Pieties or Policies? Symposium – Part 1: Welcome, Andrew Brighton

Pieties or Policies? 2001 Symposium at Tate Modern. Video coverage of the opening session: Welcome,  Andrew Brighton, Public Programmes, Tate Modern

Pieties or Policies? Symposium – Part 2: Cultural Linguistics

Cultural Linguistics

At the start of New Labour’s second term, this 2001 one-day conference examined the ideas and values of government thinking on the arts.

Examining the new orthodoxies

Speakers:
Mark Ryan, Institute of Ideas
Colin MacCabe, Professor of English, University of Exeter, producer, Minerva Pictures.

Pieties or Policies? Symposium – Part 3: Creativity

Creativity

At the start of New Labour’s second term, this one-day conference examined the ideas and values of government thinking on the arts.

‘Everyone is creative. From the pre-school child to the most distinguished scientist or artist, imagination, innovation and original expression are vital components of what it is to be human and to be part of society. Creative thought lies at the heart of almost all cultural activity; it helps to put together those moments of uplift or of enjoyment that mean most to people; and it lies increasingly at the centre of successful economic life in an advance knowledge-based economy. In the years ahead, people’s creativity will increasingly be the key to a country’s cultural identity, to its economic success, and to individuals’ well-being and sense of fulfillment.’ ‘We shall ask Arts and Business to develop a national programme using the inspiration of artists to unlock creativity within business. We need to convince artists that their creativity is indeed transferable to law firms, accountants and many other professions.’ DCMS Green Paper, Culture and Creativity: The Next Ten Years (30 March 2001)

Speakers

Professor Piers Hellawell, Queen’s University, Belfast,- Gresham, Professor of Music
Sandy Nairne, director, National Programmes, Tate
Fiona Shaw, actress
Andrew Summers, chief executive, Design Council
Chair: Tiffany Jenkins, Institute of Ideas

Pieties or Policies? Symposium – Part 4: Social Inclusion and Active Participation

Social Inclusion and Active Participation

At the start of New Labour’s second term, this one-day conference examined the ideas and values of government thinking on the arts.

‘Social inclusion should be mainstreamed as a policy priority for all libraries, museums, galleries and archives… Museums, galleries and archives should develop projects which aim to improve the lives of socially excluded people.’ DCMS, Libraries, Galleries and Archives for All: Cooperating Across the Sectors to Tackle Social Exclusion (February 2001)

Speakers

Claire Fox, director, Institute of Ideas
Fred Manso, director, Southwark Regeneration
Chair: Ivan Hewett, writer and broadcaster

Pieties or Policies? Symposium – Part 5:Joined-up Culture

Joined Up Culture

At the start of New Labour’s second term, this one-day conference examined the ideas and values of government thinking on the arts.

‘(The Green paper) seeks to join up the policies which range across education, economic development and culture to create for the first time coherent pathways for individuals to develop their creativity in culture and media…’ DCMS Green Paper, Culture and Creativity: The Next Ten Years (30 March 2001)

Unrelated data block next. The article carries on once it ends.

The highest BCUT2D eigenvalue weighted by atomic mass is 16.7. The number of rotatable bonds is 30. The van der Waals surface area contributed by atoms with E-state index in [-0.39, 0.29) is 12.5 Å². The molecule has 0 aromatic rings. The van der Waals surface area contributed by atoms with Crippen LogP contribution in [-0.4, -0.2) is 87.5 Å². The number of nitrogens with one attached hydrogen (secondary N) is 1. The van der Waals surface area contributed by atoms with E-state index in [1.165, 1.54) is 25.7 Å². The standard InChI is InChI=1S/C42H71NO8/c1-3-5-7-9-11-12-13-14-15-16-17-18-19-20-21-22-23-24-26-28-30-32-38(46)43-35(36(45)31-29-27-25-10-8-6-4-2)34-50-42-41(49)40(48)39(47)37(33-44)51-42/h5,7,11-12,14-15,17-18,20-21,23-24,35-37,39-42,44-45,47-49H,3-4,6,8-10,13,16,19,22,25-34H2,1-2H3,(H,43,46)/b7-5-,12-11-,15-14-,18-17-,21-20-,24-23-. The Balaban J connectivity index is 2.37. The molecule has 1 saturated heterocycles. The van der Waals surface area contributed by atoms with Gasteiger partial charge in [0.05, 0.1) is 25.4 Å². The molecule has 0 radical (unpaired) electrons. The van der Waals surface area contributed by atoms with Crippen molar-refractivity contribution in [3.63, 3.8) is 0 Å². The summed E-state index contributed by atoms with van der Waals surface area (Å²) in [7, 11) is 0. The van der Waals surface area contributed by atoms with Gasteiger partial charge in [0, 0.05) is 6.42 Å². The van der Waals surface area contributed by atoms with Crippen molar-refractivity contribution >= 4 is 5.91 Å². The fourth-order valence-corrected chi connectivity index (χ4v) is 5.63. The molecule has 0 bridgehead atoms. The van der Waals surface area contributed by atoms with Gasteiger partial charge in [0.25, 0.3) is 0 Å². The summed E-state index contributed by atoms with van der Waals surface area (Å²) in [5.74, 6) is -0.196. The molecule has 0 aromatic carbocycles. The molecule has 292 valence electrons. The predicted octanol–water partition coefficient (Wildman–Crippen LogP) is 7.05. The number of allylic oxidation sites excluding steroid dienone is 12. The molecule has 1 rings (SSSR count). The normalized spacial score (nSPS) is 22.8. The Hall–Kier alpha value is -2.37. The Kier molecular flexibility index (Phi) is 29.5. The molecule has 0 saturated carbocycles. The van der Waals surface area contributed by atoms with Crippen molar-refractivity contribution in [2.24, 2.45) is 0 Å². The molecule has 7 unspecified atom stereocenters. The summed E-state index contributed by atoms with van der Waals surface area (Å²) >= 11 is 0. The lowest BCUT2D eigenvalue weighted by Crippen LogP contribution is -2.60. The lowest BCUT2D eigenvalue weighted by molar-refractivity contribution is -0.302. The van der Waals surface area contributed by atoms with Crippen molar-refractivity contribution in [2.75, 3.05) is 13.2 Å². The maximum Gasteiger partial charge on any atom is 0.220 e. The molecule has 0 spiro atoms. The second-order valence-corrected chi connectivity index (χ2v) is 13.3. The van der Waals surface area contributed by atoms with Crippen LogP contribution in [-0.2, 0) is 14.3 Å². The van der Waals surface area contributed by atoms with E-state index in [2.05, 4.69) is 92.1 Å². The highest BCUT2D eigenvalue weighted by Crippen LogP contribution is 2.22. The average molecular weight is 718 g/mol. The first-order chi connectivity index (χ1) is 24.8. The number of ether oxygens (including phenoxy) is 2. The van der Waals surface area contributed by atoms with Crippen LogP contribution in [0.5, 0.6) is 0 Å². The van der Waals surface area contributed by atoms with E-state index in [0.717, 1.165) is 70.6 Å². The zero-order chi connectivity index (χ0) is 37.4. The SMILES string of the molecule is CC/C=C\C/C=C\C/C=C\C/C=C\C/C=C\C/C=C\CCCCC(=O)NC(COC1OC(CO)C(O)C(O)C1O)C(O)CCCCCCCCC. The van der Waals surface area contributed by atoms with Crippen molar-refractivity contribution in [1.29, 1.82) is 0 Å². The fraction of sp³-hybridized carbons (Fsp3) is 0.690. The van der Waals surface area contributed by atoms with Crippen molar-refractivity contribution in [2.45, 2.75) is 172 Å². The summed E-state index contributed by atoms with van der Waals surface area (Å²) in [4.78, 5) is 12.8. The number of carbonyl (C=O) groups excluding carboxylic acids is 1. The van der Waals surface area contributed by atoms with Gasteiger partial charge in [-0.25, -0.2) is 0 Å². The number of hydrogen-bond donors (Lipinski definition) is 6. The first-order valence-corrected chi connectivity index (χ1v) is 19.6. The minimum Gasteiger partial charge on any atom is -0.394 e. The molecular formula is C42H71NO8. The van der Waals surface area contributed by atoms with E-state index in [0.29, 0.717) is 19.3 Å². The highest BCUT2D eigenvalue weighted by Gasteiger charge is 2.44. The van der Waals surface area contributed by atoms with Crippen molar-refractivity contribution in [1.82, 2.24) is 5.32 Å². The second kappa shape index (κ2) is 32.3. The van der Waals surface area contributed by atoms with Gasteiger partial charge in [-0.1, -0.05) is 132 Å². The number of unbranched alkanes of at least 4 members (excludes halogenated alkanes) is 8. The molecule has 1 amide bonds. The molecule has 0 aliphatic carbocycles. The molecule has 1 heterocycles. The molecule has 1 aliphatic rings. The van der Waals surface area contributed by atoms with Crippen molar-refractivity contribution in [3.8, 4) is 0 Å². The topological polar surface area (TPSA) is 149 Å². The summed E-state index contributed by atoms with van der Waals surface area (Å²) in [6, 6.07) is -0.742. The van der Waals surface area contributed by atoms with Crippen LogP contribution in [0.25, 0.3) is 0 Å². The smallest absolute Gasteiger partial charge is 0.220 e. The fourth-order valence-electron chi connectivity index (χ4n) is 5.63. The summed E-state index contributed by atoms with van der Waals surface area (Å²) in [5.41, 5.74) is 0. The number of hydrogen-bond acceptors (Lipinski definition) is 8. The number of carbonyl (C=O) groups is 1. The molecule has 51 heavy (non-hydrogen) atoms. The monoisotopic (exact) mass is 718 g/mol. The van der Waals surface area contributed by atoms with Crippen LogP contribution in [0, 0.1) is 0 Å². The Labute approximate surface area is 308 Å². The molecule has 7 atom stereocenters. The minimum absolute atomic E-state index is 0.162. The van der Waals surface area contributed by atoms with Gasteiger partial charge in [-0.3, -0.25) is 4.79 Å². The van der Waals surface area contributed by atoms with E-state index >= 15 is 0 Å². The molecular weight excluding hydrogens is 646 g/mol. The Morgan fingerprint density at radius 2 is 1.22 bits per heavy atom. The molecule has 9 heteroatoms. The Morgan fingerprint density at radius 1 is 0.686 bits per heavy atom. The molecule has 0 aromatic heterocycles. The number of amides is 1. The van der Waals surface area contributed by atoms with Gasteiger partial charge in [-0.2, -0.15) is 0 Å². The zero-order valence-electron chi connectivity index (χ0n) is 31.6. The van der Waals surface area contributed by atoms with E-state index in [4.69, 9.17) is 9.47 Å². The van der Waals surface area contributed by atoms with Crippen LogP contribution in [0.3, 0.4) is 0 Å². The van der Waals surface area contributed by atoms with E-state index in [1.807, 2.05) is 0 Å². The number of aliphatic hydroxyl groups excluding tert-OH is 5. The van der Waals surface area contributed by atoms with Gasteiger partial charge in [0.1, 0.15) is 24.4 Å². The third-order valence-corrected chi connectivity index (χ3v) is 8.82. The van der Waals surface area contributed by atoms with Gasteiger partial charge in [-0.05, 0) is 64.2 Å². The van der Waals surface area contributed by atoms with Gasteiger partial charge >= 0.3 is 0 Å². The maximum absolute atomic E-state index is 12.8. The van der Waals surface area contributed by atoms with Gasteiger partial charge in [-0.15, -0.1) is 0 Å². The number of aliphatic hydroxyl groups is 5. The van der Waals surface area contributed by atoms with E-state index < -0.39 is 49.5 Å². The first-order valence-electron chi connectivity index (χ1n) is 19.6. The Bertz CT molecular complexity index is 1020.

Speakers

Andrew Brighton, Peer Trustee
Lord Matthew Evans, Chairman, Re:source, the Council for Museums, Archives and Libraries
Colin Mercer, director, Cultural Policy and Planning Research Unit at Nottingham Trent University
Vicky Richardson, deputy editor, RIBA Journal
Chair: Tiffany Jenkins, Institute of Ideas

Pieties or Policies? Symposium – Part 6: What Is To Be Done?

What Is To Be Done?

At the start of New Labour’s second term, this one-day conference examined the ideas and values of government thinking on the arts.

What are the principles that should guide cultural policy?

Speakers

Mark Fisher, MP Labour
Dr Frank Furedi, reader of sociology, University of Kent at Canterbury
Joyce McMillan, broadcaster and writer
Anna Somers Cocks, editor, The Art Newspaper
Chair: Tiffany Jenkins, Institute of Ideas

At the start of New Labour’s second term, this one-day conference examined the ideas and values of government thinking on the arts.

It asked those involved in the arts to examine policy and the wider cultural climate, and to address new proposals looking at their implications, tensions and future possibilities. The conference considered the keywords and statements of present cultural policy.

Some examples: Successful societies in the twenty-first century will be those that nurture a spirit of creativity and foster the cultural activity that goes hand in hand with it. Social inclusion should be mainstreamed as a policy priority for all libraries, museums, galleries and archives. Traditional concepts of access will be complemented by a new emphasis of participation.

The government ‘seeks to join up the policies which range across education, economic development and culture to create for the first time coherent pathways for individuals to develop their creativity in culture and media’. What possibilities and dangers do they present? Are there alternative avenues that need to be explored?

A collaboration with the Institute of Ideas.